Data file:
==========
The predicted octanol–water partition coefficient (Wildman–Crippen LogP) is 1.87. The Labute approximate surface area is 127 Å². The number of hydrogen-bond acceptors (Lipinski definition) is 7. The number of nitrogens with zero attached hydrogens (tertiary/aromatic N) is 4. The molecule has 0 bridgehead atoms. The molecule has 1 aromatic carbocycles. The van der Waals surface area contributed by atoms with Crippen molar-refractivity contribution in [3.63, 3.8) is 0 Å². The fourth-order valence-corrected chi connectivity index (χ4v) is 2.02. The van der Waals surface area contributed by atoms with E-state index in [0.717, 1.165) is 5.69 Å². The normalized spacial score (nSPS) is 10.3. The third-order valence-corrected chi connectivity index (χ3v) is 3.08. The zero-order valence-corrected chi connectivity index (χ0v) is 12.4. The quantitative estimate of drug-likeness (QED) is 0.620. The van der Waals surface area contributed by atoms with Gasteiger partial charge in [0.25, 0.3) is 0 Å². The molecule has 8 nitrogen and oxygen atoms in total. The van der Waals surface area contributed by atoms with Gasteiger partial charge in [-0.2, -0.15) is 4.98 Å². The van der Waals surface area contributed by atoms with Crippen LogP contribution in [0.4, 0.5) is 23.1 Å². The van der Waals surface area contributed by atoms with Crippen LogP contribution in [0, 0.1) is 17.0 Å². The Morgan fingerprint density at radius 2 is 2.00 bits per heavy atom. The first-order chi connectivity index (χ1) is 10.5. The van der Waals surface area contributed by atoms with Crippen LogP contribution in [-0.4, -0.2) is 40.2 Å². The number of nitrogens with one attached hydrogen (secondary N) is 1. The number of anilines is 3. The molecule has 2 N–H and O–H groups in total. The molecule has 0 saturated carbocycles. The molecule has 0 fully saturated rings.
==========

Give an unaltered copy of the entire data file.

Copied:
The predicted octanol–water partition coefficient (Wildman–Crippen LogP) is 1.87. The Labute approximate surface area is 127 Å². The number of hydrogen-bond acceptors (Lipinski definition) is 7. The number of nitrogens with zero attached hydrogens (tertiary/aromatic N) is 4. The molecule has 0 bridgehead atoms. The molecule has 1 aromatic carbocycles. The van der Waals surface area contributed by atoms with Crippen molar-refractivity contribution in [3.63, 3.8) is 0 Å². The fourth-order valence-corrected chi connectivity index (χ4v) is 2.02. The van der Waals surface area contributed by atoms with E-state index in [0.717, 1.165) is 5.69 Å². The normalized spacial score (nSPS) is 10.3. The third-order valence-corrected chi connectivity index (χ3v) is 3.08. The zero-order valence-corrected chi connectivity index (χ0v) is 12.4. The quantitative estimate of drug-likeness (QED) is 0.620. The van der Waals surface area contributed by atoms with Gasteiger partial charge in [0.25, 0.3) is 0 Å². The molecule has 8 nitrogen and oxygen atoms in total. The van der Waals surface area contributed by atoms with Gasteiger partial charge in [-0.2, -0.15) is 4.98 Å². The van der Waals surface area contributed by atoms with Crippen LogP contribution in [0.4, 0.5) is 23.1 Å². The van der Waals surface area contributed by atoms with Crippen LogP contribution in [0, 0.1) is 17.0 Å². The Morgan fingerprint density at radius 2 is 2.00 bits per heavy atom. The first-order chi connectivity index (χ1) is 10.5. The van der Waals surface area contributed by atoms with Crippen LogP contribution in [-0.4, -0.2) is 40.2 Å². The number of nitrogens with one attached hydrogen (secondary N) is 1. The number of anilines is 3. The molecule has 2 N–H and O–H groups in total. The molecule has 0 saturated carbocycles. The molecule has 0 fully saturated rings.